Raising an Ally

Fostering Allyships between Autistic and Neurotypical Kids

What is allyship?  

Allyship is active support for the rights of a marginalized group without being a member of that group. Allyship helps to dismantle systems that keep marginalized groups marginalized. By engaging in positive interactions, those in positions of privilege can create acceptance and accelerate change.  

How do I raise an ally?  

  1. Talk about diversity early and often. Teach your children to recognize that everyone has differences in how they communicate, express emotion, interact with people and the environment, engage in activities, and perceive the world around them. Build a foundation of patience and acceptance for others.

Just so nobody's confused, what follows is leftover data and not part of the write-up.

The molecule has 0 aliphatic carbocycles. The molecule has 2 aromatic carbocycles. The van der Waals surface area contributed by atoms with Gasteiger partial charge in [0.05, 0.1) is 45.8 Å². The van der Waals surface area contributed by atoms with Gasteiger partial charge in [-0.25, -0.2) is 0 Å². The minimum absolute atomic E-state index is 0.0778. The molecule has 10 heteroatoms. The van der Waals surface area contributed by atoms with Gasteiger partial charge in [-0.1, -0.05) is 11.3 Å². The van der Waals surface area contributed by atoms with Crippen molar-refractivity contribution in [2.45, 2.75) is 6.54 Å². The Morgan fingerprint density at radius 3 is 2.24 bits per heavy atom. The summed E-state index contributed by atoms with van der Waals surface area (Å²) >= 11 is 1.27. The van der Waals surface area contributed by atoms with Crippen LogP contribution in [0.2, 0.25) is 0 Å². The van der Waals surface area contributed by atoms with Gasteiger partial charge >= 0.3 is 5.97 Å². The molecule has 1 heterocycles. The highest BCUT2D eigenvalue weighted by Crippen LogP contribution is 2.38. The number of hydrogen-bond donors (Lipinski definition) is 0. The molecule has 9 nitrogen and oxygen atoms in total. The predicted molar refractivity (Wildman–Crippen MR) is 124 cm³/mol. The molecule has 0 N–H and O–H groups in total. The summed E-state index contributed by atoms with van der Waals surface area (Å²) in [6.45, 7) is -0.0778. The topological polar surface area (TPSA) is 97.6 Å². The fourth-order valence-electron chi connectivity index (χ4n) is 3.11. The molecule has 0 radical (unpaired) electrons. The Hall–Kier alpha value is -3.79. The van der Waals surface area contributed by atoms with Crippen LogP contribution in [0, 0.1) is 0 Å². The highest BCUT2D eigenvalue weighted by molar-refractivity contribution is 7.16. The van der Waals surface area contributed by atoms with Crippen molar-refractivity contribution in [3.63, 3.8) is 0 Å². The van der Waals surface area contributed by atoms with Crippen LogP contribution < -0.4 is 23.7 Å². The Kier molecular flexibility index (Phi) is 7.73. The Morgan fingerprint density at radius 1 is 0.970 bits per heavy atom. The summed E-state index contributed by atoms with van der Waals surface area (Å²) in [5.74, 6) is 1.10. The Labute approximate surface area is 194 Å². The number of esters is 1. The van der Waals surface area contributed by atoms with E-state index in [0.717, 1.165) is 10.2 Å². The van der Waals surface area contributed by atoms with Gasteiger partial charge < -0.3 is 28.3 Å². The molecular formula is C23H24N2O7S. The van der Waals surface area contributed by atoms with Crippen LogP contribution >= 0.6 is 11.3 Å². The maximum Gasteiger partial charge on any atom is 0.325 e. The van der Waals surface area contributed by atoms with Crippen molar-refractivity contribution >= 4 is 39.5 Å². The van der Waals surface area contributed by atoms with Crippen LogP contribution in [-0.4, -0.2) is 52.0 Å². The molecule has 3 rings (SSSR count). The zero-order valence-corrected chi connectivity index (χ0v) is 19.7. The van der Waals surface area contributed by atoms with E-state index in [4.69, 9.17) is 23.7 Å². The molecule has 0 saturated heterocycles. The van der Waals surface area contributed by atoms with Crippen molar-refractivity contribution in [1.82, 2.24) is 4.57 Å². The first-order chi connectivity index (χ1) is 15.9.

2. Model inclusive friendships and relationships. Expose your children to a diverse group of people and positive, diverse role models. You can even find diverse role models in your kids’ favourite TV shows and movies, including:  
    • Julia from Sesame Street 
    • Renee from Disney Pixar’s Loop 
    • Reed Richards from Marvel’s Mr. Fantastic 
  3. Learn together. Learn about autism and diversity here:  
  4. Celebrate diversity and the magic of being unique. Participate in local events that promote inclusivity and equity.  

When children learn to be empathetic and understanding toward others who are different, they become compassionate adults and create stronger, more inclusive, equitable communities. 

– Becky Bishop, Case Manager and Lead Instructor

LDS is a community of dedicated professionals that write collaboratively. We recognize the contribution of unnamed team members for their wisdom and input.